As of 2014, an individual who wants to claim unemployment benefits in New Jersey must have earned $7,300 over a specific one-year period. As an alternative, one must have earned $145 per week in at least separate 20 weeks over the previous one year.
New Jersey's Department of Labor and Workforce Development is responsible for administering the state's unemployment insurance program. The department provides guidance on how earnings from recent employment are tallied to establish qualification for unemployment benefits. As of 2014, the full year of work that ends at least three months prior to the claim date is called the base year or the period where the minimum earnings threshold must be met. Alternative methods of qualifying are available for employees who do not qualify under the primary base year method.Learn More
A citizen of New Jersey who qualifies to receive unemployment benefits but works part-time receives partial benefits after filing his weekly benefits claim online or by phone to his local claim center. Anyone wishing to receive unemployment benefits must report his weekly earnings and verify he is available and actively looking for full-time employment.Full Answer >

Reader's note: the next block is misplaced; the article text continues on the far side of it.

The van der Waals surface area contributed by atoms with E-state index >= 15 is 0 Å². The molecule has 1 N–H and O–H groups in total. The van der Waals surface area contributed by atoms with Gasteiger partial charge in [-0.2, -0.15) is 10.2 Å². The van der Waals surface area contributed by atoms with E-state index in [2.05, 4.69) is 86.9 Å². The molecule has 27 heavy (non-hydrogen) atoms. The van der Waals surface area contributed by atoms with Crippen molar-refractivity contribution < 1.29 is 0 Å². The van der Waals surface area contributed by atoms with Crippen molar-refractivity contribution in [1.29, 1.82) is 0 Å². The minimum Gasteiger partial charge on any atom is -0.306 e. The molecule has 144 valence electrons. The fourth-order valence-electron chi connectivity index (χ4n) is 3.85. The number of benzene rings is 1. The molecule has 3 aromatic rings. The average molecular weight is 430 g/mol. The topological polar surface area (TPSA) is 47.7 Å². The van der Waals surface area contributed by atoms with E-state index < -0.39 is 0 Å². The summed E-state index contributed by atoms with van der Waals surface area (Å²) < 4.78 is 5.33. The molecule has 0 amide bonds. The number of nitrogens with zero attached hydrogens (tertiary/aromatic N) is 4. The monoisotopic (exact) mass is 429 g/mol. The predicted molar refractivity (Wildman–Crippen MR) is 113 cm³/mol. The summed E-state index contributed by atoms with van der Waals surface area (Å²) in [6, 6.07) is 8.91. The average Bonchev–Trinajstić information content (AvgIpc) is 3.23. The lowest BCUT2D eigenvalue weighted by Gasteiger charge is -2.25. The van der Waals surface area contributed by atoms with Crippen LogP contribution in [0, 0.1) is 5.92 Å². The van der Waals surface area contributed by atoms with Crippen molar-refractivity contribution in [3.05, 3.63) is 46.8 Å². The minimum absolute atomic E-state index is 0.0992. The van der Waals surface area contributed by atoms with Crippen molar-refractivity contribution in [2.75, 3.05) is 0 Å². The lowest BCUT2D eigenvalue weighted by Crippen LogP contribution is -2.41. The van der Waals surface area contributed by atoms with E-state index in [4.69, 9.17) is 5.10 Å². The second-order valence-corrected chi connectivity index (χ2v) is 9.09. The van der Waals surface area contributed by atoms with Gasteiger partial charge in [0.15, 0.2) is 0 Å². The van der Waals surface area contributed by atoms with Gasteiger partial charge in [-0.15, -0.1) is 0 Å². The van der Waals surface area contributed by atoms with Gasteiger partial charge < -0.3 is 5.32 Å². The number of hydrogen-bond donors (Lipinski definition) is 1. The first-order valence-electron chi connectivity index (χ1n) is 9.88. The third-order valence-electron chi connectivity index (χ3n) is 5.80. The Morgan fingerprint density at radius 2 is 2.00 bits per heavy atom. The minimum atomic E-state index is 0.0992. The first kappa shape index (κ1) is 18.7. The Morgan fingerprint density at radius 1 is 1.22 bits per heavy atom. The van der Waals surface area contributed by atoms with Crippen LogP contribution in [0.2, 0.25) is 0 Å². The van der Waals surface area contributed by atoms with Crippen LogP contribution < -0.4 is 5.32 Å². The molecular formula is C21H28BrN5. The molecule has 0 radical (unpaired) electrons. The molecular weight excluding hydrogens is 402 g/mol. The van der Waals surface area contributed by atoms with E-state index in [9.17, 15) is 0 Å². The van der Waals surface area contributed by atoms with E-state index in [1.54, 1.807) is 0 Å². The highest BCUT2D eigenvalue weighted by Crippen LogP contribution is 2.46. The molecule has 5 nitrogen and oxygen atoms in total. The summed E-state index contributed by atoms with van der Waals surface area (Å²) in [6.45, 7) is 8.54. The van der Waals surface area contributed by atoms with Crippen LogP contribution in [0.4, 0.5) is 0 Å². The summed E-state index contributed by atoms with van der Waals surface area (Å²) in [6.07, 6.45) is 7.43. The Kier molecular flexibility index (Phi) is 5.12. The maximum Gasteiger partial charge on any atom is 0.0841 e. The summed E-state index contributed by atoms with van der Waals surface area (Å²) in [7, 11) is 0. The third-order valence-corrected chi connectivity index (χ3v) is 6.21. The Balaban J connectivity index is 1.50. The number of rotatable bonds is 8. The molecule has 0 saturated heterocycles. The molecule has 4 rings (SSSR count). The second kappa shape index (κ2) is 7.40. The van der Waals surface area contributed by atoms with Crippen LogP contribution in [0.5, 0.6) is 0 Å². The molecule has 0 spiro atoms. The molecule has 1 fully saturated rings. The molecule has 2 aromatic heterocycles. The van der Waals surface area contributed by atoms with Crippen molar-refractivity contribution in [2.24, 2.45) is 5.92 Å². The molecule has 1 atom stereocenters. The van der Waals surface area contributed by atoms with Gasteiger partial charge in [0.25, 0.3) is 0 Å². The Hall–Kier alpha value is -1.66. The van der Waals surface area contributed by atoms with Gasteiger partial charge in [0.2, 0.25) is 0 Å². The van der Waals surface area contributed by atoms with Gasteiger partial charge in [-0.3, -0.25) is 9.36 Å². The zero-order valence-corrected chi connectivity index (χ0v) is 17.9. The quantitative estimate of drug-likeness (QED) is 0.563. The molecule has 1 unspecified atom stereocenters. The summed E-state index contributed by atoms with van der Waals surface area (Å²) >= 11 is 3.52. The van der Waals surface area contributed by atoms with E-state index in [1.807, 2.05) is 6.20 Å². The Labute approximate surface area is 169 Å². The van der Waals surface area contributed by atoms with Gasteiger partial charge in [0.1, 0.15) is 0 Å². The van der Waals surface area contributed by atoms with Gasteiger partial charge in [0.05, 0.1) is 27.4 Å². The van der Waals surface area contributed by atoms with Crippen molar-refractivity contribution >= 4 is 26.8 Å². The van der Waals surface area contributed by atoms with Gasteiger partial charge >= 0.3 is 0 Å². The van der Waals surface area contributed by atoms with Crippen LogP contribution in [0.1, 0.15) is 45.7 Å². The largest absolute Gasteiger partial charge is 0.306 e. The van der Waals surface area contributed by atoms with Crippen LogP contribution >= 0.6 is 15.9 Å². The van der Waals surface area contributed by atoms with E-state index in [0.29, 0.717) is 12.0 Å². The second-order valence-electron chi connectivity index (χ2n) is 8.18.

As of January 2015, there are no extensions for unemployment benefits within the state of New Jersey. This rule applies to both state and federal extension programs. In New Jersey, unemployed workers can receive benefits for up to 26 weeks before the benefits expire.Full Answer >
People cannot collect unemployment benefits while on leave under the Family Medical Leave Act (FMLA). The FMLA protects a person's employment status during an approved voluntary leave that falls outside the parameters of being unemployed.Full Answer >
The amount of money an Ohio resident can make and still receive public assistance benefits, such as food stamps, depends on the individual's circumstances. A family of three, for instance, can make up to $1,300 per month and still be eligible for food stamp benefits.Full Answer >